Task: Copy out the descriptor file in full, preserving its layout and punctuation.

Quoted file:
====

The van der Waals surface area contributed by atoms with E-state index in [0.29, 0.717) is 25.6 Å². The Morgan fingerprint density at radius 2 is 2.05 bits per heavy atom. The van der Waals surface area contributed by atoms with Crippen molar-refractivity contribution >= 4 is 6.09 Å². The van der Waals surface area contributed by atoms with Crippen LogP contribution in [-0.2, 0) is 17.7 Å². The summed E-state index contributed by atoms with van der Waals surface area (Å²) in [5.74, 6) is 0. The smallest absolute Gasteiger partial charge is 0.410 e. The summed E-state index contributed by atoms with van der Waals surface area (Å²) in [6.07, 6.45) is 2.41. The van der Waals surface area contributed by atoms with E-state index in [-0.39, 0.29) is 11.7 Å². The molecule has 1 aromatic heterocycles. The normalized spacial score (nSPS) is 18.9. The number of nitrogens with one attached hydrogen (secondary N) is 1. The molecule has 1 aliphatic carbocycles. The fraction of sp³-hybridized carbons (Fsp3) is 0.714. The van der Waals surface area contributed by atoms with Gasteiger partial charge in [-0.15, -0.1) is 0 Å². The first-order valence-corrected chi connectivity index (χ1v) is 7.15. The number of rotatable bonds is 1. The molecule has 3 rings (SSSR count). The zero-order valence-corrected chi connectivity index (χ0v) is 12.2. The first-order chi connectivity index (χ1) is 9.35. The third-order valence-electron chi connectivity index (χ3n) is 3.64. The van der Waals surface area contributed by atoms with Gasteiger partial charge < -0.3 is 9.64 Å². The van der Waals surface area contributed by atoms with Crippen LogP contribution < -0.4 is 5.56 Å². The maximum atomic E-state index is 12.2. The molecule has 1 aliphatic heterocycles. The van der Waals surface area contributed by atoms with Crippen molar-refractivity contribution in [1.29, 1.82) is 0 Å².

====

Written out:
The van der Waals surface area contributed by atoms with E-state index in [0.29, 0.717) is 25.6 Å². The Morgan fingerprint density at radius 2 is 2.05 bits per heavy atom. The van der Waals surface area contributed by atoms with Crippen molar-refractivity contribution >= 4 is 6.09 Å². The van der Waals surface area contributed by atoms with Crippen LogP contribution in [-0.2, 0) is 17.7 Å². The summed E-state index contributed by atoms with van der Waals surface area (Å²) in [5.74, 6) is 0. The smallest absolute Gasteiger partial charge is 0.410 e. The summed E-state index contributed by atoms with van der Waals surface area (Å²) in [6.07, 6.45) is 2.41. The van der Waals surface area contributed by atoms with E-state index in [-0.39, 0.29) is 11.7 Å². The molecule has 1 aromatic heterocycles. The normalized spacial score (nSPS) is 18.9. The number of nitrogens with one attached hydrogen (secondary N) is 1. The molecule has 1 aliphatic carbocycles. The fraction of sp³-hybridized carbons (Fsp3) is 0.714. The van der Waals surface area contributed by atoms with Gasteiger partial charge in [-0.15, -0.1) is 0 Å². The first-order valence-corrected chi connectivity index (χ1v) is 7.15. The number of rotatable bonds is 1. The molecule has 3 rings (SSSR count). The zero-order valence-corrected chi connectivity index (χ0v) is 12.2. The first-order chi connectivity index (χ1) is 9.35. The third-order valence-electron chi connectivity index (χ3n) is 3.64. The van der Waals surface area contributed by atoms with Gasteiger partial charge < -0.3 is 9.64 Å². The van der Waals surface area contributed by atoms with Crippen LogP contribution < -0.4 is 5.56 Å². The maximum atomic E-state index is 12.2. The molecule has 1 aliphatic heterocycles. The van der Waals surface area contributed by atoms with Crippen molar-refractivity contribution in [1.29, 1.82) is 0 Å².